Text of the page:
In July 17-23 issueBy Derek AaronTimes Journal ReporterABOVE: Curtis DeLille, left, shares a fishing tale with “Old Man” Darlington last Monday at Hatchery Creek.
WOLF CREEK DAM - If you head down to Hatchery Creek for a day of trout fishing, chances are you won't be fishing alone, according to James Gray, project manager at Wolf Creek National Fish Hatchery.
"There's always somebody fishing down here," he said.
Hatchery Creek is the trout fishing stream just off the raceways, where rainbow and brown trout are grown before being released into the Cumberland River. The stream, which is a diversion of water from the river through the hatchery, shortly re-enters the Cumberland River.
Gray, who has been with the hatchery for 14 years, said Hatchery Creek was developed to its current level in the early 90s although the fish hatchery itself was constructed in 1975.
A 76-year-old man who identified himself only as "Old Man" Darlington of Pendleton County, Ky. fished the creek for several hours on Monday afternoon, snagging two keepers.
"A good day fishing is better than any day at work," he said. Darlington said he visits the area yearly and has been doing so for nearly two decades.
"There is nothing more important than trout fishing," he said. "I just enjoy getting away … I turn my cell phone off and as far as I'm concerned the rest of the world, except for the people around this stream, doesn't exist."
Darlington, who is camping with his wife, said it cost him $130 in fuel to come to the Lake Cumberland area to camp but he said it was worth it.
"There is no price too steep for peace and tranquility," he said.
The northern Kentuckian said he witnessed a group of children catch around 30 trout using garlic cheese and salmon eggs on Monday morning.
Curtis DeLille and his wife, Jill, of Florence, Ky., said they usually come down to the campgrounds by the creek two or three times a year and camp for a week or so.
Kendall Campground, operated by the U.S. Army Corps of Engineers, is the most popular federal campground on Lake Cumberland.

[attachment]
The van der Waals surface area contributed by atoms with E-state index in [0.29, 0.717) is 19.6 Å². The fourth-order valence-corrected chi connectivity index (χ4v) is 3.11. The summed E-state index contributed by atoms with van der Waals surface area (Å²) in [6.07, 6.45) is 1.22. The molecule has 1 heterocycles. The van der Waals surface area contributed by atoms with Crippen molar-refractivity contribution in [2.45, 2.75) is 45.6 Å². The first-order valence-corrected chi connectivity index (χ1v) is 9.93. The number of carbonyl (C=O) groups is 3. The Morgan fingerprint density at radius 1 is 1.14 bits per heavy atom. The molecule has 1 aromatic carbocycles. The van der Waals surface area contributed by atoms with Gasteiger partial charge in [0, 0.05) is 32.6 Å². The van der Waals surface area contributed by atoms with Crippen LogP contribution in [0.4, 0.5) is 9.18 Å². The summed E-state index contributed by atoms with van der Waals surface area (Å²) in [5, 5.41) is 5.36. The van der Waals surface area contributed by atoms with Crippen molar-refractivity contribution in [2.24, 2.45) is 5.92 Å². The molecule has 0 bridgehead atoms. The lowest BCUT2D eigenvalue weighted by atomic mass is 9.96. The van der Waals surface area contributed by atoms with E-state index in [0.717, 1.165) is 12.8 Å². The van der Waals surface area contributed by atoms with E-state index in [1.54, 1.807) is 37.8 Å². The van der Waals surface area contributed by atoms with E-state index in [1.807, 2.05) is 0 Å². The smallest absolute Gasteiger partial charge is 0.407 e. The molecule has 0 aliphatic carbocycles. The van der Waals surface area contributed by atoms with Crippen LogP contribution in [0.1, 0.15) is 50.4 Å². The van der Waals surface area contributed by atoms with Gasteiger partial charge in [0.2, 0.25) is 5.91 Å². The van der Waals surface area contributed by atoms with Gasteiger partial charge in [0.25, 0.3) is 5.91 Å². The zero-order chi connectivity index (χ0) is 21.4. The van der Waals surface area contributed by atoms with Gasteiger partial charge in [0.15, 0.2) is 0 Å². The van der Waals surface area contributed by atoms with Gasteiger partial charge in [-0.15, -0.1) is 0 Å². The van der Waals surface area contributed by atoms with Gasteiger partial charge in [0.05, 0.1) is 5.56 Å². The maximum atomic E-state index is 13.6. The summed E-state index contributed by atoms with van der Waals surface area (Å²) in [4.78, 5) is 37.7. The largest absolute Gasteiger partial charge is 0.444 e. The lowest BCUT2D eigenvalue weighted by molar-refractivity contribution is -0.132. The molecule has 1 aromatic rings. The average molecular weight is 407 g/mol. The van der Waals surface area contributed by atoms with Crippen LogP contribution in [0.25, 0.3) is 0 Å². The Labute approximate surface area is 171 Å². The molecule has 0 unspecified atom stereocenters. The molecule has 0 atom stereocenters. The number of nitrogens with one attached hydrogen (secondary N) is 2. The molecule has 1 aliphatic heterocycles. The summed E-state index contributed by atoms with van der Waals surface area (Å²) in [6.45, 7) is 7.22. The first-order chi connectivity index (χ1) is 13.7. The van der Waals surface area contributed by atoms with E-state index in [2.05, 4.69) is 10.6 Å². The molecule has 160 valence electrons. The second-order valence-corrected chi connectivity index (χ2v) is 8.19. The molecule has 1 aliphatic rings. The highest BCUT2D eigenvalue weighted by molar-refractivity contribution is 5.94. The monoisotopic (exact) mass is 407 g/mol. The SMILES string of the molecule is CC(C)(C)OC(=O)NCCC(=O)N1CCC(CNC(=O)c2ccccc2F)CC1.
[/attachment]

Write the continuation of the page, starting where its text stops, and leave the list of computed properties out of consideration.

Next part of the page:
"We usually do a little boat riding on Lake Cumberland and we used to like to trout fish in the river, but that is not what it once was," he said. That, he said, is why he and his wife now frequent Hatchery Creek.
"You can always come down here and catch some fish," he said. "The fish aren't usually very large but you catch some and that is what it's all about."
DeLille said he liked the fact that the stream is stocked every other day by hatchery workers.
"The creek is open for anyone to fish but there are handicap parking spots down here and it has a handicap accessible ramp," Gray said. "Its easily accessible for the handicapped and the elderly."
Gray said many older people enjoy coming to Hatchery Creek because they can drive up to it and park close.
"It's also a good place for kids to learn to fish, too," he said. He said many people from the campground next to the creek also utilized the creek for its fishing.
"All that people have to do is abide by the creel limit of five for Cumberland River," he said. "The same regulations that apply on the river apply on Hatchery Creek so there is that slot (15-20 in.) limit."
He said the hatchery only releases regular stocking-size trout, between nine and 10 inches in length.
"That short section of the stream that we've developed, we put 2,000 fish a month in there," he said. "We stock over 100 different public waters in Kentucky so if you figure per stream mile, that little stream gets more fish stocked per stream mile than anywhere in Kentucky."
He said that same area probably receives the most fishing pressure, per stream mile, in the state as well.
"There's not a day goes by, not even in the dead of winter, where there's not somebody down there," Gray said.
All users of the creek must have a valid Kentucky fishing license and trout stamp, Gray said. These can be purchased at the hatchery's Visitor and Environmental Education Center.
"We try to stock it every other day," he said. "We space those 2,000 fish out over the course of a month and there is usually always fish in there to catch."
"I've seen people drive a long way just to come here because its easy to get to and they know they can usually catch some fish," Gray said.
Gray said a proposal is currently on the table, through the Corps of Engineers, to extend the stream — currently about a quarter of a mile in length — by around another mile.
"That would really be a boost if we could ever get that expansion done," he said. The expansion would also create more campgrounds that could be easily accessed by everyone.
A live view of Hatchery Creek via web cam can be seen at lakecumberlandwebcams.com